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Saturday, September 17, 2011

PART TWO: Prologue

The streets of the Great Bazaar were alive with colour and noise. Ropes of bright flags were strung from lamp to lamp, trees were wrapped in vibrant paper, and lanterns with different coloured glass threw circles of red and gold and blue light onto the cobbles below. A thick string of people shifted slowly up and down the narrow paths between street shops, their excited voices rising high into the night air. They were all dressed in clothes that varied from dazzling splendour to thin rags – all manner of people moved throughout the festival, including a man in a dark cloak that pushed impatiently through the crowds.

Celebrators shoved free brandy in his direction, and he ignored them, moving steadily onward through clouds of fragrant incense, magicians shooting fire spells high into the dark sky, musicians playing clashing sonatas from their respective street corners, children setting off firecrackers in the streets and running away as they sputtered and popped. The man passed by an ale cart offering free beer, the outdoor theatre a troupe of Bosmer acrobats were twisting and leaping into the air, a plump fellow gripping a handful of leashes that were attached to a group of domestic scribs. One of the scribs jumped excitedly at the man’s cloak as he passed and pulled at it, and he impatiently kicked the creature away and continued.
Soon the man had reached the outskirts of the Bazaar, where there was less light and the narrow alleys between buildings were thrown into shadow and whores lingered against the buildings, their robes slipped down off one shoulder to lure customers. The noise deadened as the man steadily made his way down a narrow pass between two tall houses, into the freezing night air, past the prostitutes that tempted him with seductive calls in sultry voices. He took no notice, but rather made a sharp turn to the left and found himself in the wide, dark street that was separated from the sheer walls of the city by a canal whose icy water lapped quietly against the stone barriers. A squat Dunmer man with a dagger on his belt leaned over the edge of the banister, checking a dented gold pocketwatch and looking increasingly agitated.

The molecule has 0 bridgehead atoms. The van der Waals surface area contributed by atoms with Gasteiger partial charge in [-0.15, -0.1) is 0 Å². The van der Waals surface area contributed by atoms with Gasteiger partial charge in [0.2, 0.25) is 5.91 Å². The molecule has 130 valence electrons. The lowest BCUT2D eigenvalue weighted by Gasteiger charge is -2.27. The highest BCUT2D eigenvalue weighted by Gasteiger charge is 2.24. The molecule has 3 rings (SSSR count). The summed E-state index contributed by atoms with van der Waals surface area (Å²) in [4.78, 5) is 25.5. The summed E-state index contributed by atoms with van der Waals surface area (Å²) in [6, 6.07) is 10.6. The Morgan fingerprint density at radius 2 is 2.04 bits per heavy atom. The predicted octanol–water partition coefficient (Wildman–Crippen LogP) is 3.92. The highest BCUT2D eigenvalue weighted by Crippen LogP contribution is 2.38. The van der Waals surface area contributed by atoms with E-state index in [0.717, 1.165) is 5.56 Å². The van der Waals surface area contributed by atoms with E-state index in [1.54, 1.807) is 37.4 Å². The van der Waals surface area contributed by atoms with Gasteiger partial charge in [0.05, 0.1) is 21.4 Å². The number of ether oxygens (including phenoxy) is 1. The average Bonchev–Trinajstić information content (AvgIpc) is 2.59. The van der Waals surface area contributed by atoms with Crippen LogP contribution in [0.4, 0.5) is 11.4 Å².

“Vules.” The Dunmer jumped and the pocketwatch slipped from his grasp, landing in the freezing water below with a solid plunk.
“My lord,” Vules said in an oily voice that dripped with irritation. “I thought you would not come. It is nearly eleven.”
“I would remind you, Vules, that it was your idea to meet on the night of the New Life Festival,” the cloaked man replied shortly.
“Of – of course my lord. I apologize. The Festival has never been this crowded before. The people are still excited over the end of the Blight in Vvardenfell, of the fall of Dagoth Ur. This is the first new year without worry that they have had in many years.”
“I don’t care,” replied the other tersely. “All I care is that I’m paying your…agency well for this service. And it had better be done right this time.”
“It will, serjo,” Vules assured him. “That last incident – very embarrassing, serjo, the first time we have ever failed a contract.” A hand lashed out from under the dark cloak, seizing the front of Vules’s shirt and pulling him close. Vules could smell the wine on the man’s breath, sweet and expensive.
“If the count goes up to two, I will hold you personally responsible. Do you understand?”
“Y – Yes, serjo. It will be finished by sunrise.”
“Good.” The man shoved Vules roughly away, then reached into his cloak and withdrew a small sack. “There is my payment,” he said, tossing it to Vules, who caught it quickly against his chest. “Contact me when the job is done.”
“Yes, serjo. Of course.” The cloaked man did not reply, but turned sharply and walked away, leaving Vules standing alone in the chill air clutching the sack of coins, the distant sounds of the festival dulled in the dark silence.

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